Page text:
Temporary agricultural workers will not undergo wage freeze.
Farming is a tough industry. Farmers work hard to keep up with crops and livestock in order to sell the best possible products in supermarkets, farmers’ markets, grocery stores, and elsewhere. And many of these farmers employee temporary, seasonal workers to help them get the job done. These individuals work tirelessly to keep up with what’s expected of them during the periods for which they are employed.
That’s why it’s so critical that tens of thousands of California’s guest farmworkers and United States farmworkers are set to see a pay increases in 2022, thanks to advocacy on their behalf. The increase comes after a lawsuit filed to stop the Trump Administration’s wage freeze for temporary workers. The freeze was meant to bail out farmers by temporarily freezing minimum wages of more than 200,000 seasonal workers, allowing or $170 million in projected wages to be given back to employers.
Bruce Goldstein, the president of Farmworker Justice, said at the time of the proposed freeze, “Farmworkers are among the lowest paid workers in the nation, generally earning poverty level wages, but this policy will stop the modest progress that many farmworkers have experienced recently.”
At this time, the amount of the increase is tied to the United States Department of Agriculture (USDA)’s annual survey findings on farm labor, which was recently released at the end of November, and is designed to determine the appropriate rate of pay for temporary, seasonal workers who are offered employment through the H-2A program. The program allows employers to bring foreigners to the United States to fill temporary jobs.
The initial freeze was proposed under President Donald Trump to help farmers, many of whom lost profits and had to sell off their land because of the impact of the onset of the coronavirus pandemic. Farmworker advocates filed a lawsuit, and Farmworker Justice and its co-counsel, on behalf of the United Farm Workers union and the UFW Foundation, secured an injunction to stop the court’s proceedings.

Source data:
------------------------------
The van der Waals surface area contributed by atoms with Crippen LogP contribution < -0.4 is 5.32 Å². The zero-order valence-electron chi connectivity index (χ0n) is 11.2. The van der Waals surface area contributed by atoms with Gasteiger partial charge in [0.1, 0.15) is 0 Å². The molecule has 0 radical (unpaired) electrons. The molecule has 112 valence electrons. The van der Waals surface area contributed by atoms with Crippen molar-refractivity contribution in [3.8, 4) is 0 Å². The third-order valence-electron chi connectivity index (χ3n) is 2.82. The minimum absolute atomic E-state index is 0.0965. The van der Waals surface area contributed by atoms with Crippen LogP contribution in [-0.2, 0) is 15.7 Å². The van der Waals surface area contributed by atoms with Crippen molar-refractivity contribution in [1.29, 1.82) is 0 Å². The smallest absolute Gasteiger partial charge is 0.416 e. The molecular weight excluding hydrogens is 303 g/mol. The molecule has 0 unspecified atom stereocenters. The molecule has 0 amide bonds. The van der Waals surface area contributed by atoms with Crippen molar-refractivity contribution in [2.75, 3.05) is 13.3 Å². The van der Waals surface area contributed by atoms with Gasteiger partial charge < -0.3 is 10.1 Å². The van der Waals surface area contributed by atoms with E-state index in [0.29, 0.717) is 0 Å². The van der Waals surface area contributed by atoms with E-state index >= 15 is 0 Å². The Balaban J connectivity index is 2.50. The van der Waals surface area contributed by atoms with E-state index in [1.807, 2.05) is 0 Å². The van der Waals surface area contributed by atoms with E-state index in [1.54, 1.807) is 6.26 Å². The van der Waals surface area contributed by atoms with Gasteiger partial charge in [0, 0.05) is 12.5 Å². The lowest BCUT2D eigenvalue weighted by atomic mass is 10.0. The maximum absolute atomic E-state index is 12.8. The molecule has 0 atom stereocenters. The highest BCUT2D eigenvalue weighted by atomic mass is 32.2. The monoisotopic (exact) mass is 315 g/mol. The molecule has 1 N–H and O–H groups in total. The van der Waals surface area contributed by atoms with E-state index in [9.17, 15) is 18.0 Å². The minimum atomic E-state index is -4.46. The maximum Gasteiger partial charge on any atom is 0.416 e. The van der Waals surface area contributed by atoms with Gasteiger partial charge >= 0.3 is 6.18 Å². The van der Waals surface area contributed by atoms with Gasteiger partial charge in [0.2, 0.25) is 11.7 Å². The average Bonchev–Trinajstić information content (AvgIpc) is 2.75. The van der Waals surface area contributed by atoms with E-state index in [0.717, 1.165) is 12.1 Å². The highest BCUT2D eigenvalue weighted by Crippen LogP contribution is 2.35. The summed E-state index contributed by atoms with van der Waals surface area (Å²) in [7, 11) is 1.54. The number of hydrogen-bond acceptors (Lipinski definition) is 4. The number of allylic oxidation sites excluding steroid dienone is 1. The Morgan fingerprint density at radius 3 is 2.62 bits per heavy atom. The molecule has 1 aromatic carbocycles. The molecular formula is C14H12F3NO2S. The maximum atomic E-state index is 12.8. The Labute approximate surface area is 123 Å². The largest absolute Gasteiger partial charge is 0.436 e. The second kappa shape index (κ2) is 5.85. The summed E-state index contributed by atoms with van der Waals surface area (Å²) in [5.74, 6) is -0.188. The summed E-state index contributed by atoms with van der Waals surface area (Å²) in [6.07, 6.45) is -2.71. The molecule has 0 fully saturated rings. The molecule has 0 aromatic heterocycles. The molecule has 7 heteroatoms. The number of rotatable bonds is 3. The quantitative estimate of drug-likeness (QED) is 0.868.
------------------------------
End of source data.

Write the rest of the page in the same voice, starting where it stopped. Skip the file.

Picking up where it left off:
In their lawsuit, however, advocates said, “The wage freeze was unfair since farmworkers, who were officially declared essential workers during the pandemic, were putting their lives on the line to work. Growers say the wage freeze was essential to keep farms operating and grocery stores stalked as the pandemic shutdowns disrupted the food supply chain.”
The ruling would have locked in the 2019 minimum wage employers must pay foreign workers with H-2A visas, and in turn, saved farmers and landowners an estimated $1.6 billion in labor costs over the course of a decade. Doing so may have been great for the farmers themselves during such a difficult time but had a significant adverse impact on those employed to help.
“We are pleased that the federal court overturned the Trump Administration’s regulation that would have frozen wages for U.S. and foreign farmworkers at employers that use the H-2A agricultural guestworker program,” Goldstein has now said about the decision, which is a bit contrary to his original statement.